Checking Email Causes Stress, Go on an e-Diet From Your Inbox
The ping of an email notification sounds and we jump to read it, dropping what we're doing--disrupting our workflow. It's stressing us out, according to a recent study.
Our email inbox has us well trained. Whenever we hear the ping of a notification, we jump to look at it. It's a time consuming and stressful activity that might be better left as a limited daily routine.
Jesse Singal of the New Republic highlights a new study that brings forth evidence to the millennial argument that our email is stressing us out. The research paper was written by Kostadin Kushlev and Elizabeth Dunn of the University of British Columbia and published in the journal Computers in Human Behavior. They found that an email diet plan may be necessary to reduce stress.
Over a period of two weeks, researchers randomly assigned one group out of the 124 participants to limit checking their email to three times a day for one week and were told to turn notifications off. While the other half were given directions to leave notifications on and check email as often as they liked. After the first week, the groups swapped roles for another week. Over the course of the two week study, researchers monitored the participants' stress levels, how productive they were, and how often they checked their email.
“We found that during the limited email use week, participants experienced significantly lower daily stress than during the unlimited email use week. Lower stress, in turn, predicted higher well-being on a diverse range of well-being outcomes. These findings highlight the benefits of checking email less frequently for reducing psychological stress.”
Researchers also reported that the unlimited-email groups didn't feel any more productive than the limited-email group. Email fills up a lot of time, but often results in little getting done. This idea is reminiscent of an “object lesson” by Brett McKay inspired by Stephen Covey's book First Things First. People will feel like they've had a busy day, answering emails, doing research on the web, and so on, but realize at the end of the day that they haven't accomplished anything of significance. By rethinking how you prioritize your day (i.e. limiting email use), you may find yourself less stressed from having had a more fulfilled work day.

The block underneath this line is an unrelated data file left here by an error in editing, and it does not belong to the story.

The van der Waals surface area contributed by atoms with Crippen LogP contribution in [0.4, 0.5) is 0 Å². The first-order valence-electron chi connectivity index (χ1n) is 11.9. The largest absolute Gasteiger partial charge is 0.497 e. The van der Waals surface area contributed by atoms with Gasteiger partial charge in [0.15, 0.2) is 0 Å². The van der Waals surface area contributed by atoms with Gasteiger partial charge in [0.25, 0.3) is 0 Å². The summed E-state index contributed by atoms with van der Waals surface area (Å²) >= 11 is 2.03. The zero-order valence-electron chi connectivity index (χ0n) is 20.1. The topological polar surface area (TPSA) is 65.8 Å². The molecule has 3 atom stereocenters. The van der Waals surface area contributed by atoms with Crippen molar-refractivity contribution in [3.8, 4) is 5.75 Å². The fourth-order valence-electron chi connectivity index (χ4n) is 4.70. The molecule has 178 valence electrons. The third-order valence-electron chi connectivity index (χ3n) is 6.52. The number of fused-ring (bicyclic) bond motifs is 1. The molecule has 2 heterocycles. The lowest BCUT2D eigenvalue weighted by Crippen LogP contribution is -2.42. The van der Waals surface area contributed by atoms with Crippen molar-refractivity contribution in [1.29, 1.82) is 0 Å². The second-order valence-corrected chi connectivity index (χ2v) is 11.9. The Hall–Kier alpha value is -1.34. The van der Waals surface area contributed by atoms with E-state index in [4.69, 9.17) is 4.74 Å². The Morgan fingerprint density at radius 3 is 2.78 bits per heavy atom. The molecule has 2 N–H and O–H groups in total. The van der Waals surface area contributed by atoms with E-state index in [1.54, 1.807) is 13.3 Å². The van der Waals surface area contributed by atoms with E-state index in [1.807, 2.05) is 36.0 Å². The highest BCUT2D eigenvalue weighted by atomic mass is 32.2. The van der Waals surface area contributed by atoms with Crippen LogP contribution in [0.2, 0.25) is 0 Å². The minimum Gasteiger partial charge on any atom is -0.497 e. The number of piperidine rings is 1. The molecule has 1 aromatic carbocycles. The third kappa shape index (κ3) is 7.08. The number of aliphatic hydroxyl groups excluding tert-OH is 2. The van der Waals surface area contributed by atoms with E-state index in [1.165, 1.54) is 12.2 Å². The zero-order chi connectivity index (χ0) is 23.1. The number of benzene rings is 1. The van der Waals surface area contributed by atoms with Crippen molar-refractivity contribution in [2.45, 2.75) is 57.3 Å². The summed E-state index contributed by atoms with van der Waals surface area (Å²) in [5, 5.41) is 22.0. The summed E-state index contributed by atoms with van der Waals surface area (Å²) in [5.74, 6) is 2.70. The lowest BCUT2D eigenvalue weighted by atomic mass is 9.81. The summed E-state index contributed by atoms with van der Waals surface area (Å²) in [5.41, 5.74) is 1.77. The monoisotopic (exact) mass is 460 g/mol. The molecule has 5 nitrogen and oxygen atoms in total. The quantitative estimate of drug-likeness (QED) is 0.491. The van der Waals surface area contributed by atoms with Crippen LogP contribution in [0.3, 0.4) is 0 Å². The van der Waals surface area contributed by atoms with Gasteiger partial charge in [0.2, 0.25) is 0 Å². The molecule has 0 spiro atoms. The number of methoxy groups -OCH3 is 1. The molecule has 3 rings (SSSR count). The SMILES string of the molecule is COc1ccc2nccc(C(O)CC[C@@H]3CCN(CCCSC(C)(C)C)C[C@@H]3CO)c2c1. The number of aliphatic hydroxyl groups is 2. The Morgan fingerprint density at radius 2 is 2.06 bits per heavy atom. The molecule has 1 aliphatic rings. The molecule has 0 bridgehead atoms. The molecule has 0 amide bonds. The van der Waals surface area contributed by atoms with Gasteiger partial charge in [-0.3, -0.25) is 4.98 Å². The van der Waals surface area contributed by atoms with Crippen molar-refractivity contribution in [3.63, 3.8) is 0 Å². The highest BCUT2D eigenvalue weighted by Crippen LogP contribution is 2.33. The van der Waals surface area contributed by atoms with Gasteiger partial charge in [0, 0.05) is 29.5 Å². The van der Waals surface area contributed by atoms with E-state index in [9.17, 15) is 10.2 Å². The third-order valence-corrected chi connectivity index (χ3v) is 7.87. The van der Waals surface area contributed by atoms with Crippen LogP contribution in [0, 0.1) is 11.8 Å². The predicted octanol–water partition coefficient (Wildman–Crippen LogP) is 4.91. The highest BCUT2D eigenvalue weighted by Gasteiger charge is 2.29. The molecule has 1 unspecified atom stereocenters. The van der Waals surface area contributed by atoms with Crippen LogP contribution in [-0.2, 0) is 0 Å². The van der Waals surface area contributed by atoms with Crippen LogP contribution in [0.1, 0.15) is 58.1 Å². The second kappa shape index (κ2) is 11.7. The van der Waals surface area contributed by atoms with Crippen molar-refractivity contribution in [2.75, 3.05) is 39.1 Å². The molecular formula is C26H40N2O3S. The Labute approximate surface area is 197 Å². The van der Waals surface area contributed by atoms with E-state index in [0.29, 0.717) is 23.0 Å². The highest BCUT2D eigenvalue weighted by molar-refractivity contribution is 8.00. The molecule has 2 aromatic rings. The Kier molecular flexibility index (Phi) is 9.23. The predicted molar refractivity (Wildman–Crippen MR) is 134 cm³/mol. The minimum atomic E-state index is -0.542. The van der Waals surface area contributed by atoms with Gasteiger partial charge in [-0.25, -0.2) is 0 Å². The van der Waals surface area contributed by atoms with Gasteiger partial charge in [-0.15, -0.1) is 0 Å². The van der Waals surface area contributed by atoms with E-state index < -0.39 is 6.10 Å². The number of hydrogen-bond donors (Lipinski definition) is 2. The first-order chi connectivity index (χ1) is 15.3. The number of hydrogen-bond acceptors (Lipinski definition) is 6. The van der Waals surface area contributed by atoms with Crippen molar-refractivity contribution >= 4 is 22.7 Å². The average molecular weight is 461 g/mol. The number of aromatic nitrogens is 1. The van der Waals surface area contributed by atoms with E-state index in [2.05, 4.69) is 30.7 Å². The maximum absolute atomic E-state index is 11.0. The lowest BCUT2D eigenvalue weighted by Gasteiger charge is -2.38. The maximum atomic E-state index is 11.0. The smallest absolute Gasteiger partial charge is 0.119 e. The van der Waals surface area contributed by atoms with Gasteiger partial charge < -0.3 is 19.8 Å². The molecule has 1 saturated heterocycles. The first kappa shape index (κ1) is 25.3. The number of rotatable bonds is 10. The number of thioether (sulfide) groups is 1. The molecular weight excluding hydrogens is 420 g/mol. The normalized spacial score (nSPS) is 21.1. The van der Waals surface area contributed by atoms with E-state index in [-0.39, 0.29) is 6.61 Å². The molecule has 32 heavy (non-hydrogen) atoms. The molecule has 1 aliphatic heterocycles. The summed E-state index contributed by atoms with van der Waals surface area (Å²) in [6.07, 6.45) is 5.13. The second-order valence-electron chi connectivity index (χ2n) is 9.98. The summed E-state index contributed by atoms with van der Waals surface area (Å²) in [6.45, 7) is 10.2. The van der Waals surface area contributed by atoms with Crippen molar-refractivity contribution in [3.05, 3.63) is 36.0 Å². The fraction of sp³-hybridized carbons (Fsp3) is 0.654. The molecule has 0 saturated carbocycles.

Read more at New Republic
Photo Credit: tommaso79/Shutterstock
Swipe right to make the connections that could change your career.
Swipe right. Match. Meet over coffee or set up a call.
No, we aren't talking about Tinder. Introducing Shapr, a free app that helps people with synergistic professional goals and skill sets easily meet and collaborate.
This economy has us in survival mode, stressing out our bodies and minds.
- Economic hardship is linked to physical and psychological illness, resulting in added healthcare expenses people can't afford.
- The gig economy – think Uber, Lyft, TaskRabbit, Handy – is marketed as a 'be your own boss' revolution, but it can be dehumanizing and dangerous; every worker is disposable.
- The cooperative business model can help reverse wealth inequality.
Meanwhile, Spaniards are the least likely to say their culture is superior to others.
- Survey by Pew Research Center shows great variation in chauvinism across Europe.
- Eight most chauvinist countries are in the east, and include Russia.
- British much more likely than French (and slightly more likely than Germans) to say their culture is "superior" to others.
A new study explores how certain personality traits affect individuals' attitudes on obesity in others.
- The study compared personality traits and obesity views among more than 3,000 mothers.
- The results showed that the personality traits neuroticism and extraversion are linked to more negative views and behaviors related to obesity.
- People who scored high in conscientiousness are more likely to experience "fat phobia.
SMARTER FASTER trademarks owned by The Big Think, Inc. All rights reserved.